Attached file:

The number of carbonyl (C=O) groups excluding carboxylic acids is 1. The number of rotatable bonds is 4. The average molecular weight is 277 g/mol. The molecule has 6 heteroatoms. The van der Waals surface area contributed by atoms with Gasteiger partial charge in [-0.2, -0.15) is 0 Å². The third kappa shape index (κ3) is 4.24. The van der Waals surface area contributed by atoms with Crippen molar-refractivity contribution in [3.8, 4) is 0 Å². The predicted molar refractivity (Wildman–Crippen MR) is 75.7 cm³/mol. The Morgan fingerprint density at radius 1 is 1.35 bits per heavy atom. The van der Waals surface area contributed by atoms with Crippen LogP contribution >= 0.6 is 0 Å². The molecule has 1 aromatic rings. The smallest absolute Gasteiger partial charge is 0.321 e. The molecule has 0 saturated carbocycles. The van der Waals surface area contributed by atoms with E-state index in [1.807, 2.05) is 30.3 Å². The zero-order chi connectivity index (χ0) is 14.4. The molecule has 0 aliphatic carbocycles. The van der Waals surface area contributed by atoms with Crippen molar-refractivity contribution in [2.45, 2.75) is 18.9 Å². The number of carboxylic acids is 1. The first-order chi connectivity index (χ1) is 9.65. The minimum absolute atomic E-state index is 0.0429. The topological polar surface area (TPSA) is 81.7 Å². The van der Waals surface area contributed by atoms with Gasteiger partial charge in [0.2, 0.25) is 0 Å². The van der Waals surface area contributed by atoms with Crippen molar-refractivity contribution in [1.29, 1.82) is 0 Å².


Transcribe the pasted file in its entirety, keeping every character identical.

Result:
The number of carbonyl (C=O) groups excluding carboxylic acids is 1. The number of rotatable bonds is 4. The average molecular weight is 277 g/mol. The molecule has 6 heteroatoms. The van der Waals surface area contributed by atoms with Gasteiger partial charge in [-0.2, -0.15) is 0 Å². The third kappa shape index (κ3) is 4.24. The van der Waals surface area contributed by atoms with Crippen molar-refractivity contribution in [3.8, 4) is 0 Å². The predicted molar refractivity (Wildman–Crippen MR) is 75.7 cm³/mol. The Morgan fingerprint density at radius 1 is 1.35 bits per heavy atom. The van der Waals surface area contributed by atoms with Crippen LogP contribution >= 0.6 is 0 Å². The molecule has 1 aromatic rings. The smallest absolute Gasteiger partial charge is 0.321 e. The molecule has 0 saturated carbocycles. The van der Waals surface area contributed by atoms with E-state index in [1.807, 2.05) is 30.3 Å². The zero-order chi connectivity index (χ0) is 14.4. The molecule has 0 aliphatic carbocycles. The van der Waals surface area contributed by atoms with Crippen molar-refractivity contribution in [2.45, 2.75) is 18.9 Å². The number of carboxylic acids is 1. The first-order chi connectivity index (χ1) is 9.65. The minimum absolute atomic E-state index is 0.0429. The topological polar surface area (TPSA) is 81.7 Å². The van der Waals surface area contributed by atoms with Gasteiger partial charge in [0.2, 0.25) is 0 Å². The van der Waals surface area contributed by atoms with Crippen molar-refractivity contribution in [1.29, 1.82) is 0 Å².